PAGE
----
Health officials advise on COVID, vaccine boosters for fall
With reports showing a recent uptick in COVID-19 cases, local health departments have advice for coming months.
COVID is “making its presence known,” according to reports the Summit County Health Department has received.
Summit County Public Health Director Phil Bondurant said although most people don’t report the positive tests they take at home, he’s received calls and emails from people.
“COVID continues to show that it's, it's unpredictable but to a certain degree, we are beginning to see some seasonality with it," Bondurant said. "But the good news, if there is good news to have about COVID, is that this new variant — which they're referring to as ARIS, which is an EG.5 variant — is not causing significant harm or illness among those that are infected. It is a little bit worse than a mild cold, but nonetheless, it's still here.”
Last week, reports from local wastewater treatment facilities that test for COVID-19 presence came in.
The Snyderville Basin Silver Creek facility treats water from Park City, Promontory and the eastern Snyderville Basin. The report from there showed a slow rise since mid-July. The area has the status of “watch,” between the “low” and “elevated” classifications for how much COVID is in a sample for the area.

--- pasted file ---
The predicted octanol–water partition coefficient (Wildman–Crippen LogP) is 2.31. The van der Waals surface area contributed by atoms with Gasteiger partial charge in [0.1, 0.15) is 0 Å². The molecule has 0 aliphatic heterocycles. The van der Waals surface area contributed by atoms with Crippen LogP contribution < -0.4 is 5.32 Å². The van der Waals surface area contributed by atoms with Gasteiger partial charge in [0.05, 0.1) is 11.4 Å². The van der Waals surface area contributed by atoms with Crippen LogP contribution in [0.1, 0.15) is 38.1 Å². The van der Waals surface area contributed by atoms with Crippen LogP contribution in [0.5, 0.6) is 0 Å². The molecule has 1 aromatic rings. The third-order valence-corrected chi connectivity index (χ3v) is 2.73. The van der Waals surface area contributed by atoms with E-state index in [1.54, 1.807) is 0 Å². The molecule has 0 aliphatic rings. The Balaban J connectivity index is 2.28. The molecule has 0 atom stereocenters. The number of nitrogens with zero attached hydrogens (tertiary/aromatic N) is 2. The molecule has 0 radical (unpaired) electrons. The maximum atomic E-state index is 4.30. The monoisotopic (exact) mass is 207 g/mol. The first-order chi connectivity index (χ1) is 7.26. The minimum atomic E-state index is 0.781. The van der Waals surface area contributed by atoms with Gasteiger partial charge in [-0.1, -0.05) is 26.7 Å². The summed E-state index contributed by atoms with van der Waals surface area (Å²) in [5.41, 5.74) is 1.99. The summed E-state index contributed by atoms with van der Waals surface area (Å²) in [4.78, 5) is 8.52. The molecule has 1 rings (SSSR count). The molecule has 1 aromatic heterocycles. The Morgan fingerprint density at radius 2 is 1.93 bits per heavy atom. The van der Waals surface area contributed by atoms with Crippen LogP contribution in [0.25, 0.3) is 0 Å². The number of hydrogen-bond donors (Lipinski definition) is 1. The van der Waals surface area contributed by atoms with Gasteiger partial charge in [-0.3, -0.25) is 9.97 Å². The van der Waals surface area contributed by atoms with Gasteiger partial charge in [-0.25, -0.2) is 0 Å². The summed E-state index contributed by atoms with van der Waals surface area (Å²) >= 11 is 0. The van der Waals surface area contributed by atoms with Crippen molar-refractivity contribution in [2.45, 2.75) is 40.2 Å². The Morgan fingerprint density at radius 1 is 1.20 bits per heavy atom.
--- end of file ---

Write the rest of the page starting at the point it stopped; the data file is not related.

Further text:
Meanwhile, the facilities covering the rest of Summit County and Wasatch County were in the “low” category.
Bondurant said his main advice is to consult with your doctor about how to prepare for the fall. “If you don't have a primary care physician, call the health department. We have a number of qualified individuals there who are willing to walk you through any questions you might have, or answer questions about vaccines or what's to come, and really just assess what the risk level is and what risks you're willing to take and then plan accordingly.”
He said a new COVID-19 vaccine booster is expected in mid-October.
“What's being recommended, at least by the CDC on a very cursory level," he said, "if you aren't completely up to date on all of your boosters and vaccines related to COVID, is that you would wait until the [Advisory Committee on Immunization Practices] votes in late September on what the new monovalent vaccine for COVID will look like.”
He said thanks to a grant the Park City Seniors Group secured, there will be more vaccine available earlier in the Park City area and extra clinics specifically for people 60 and older.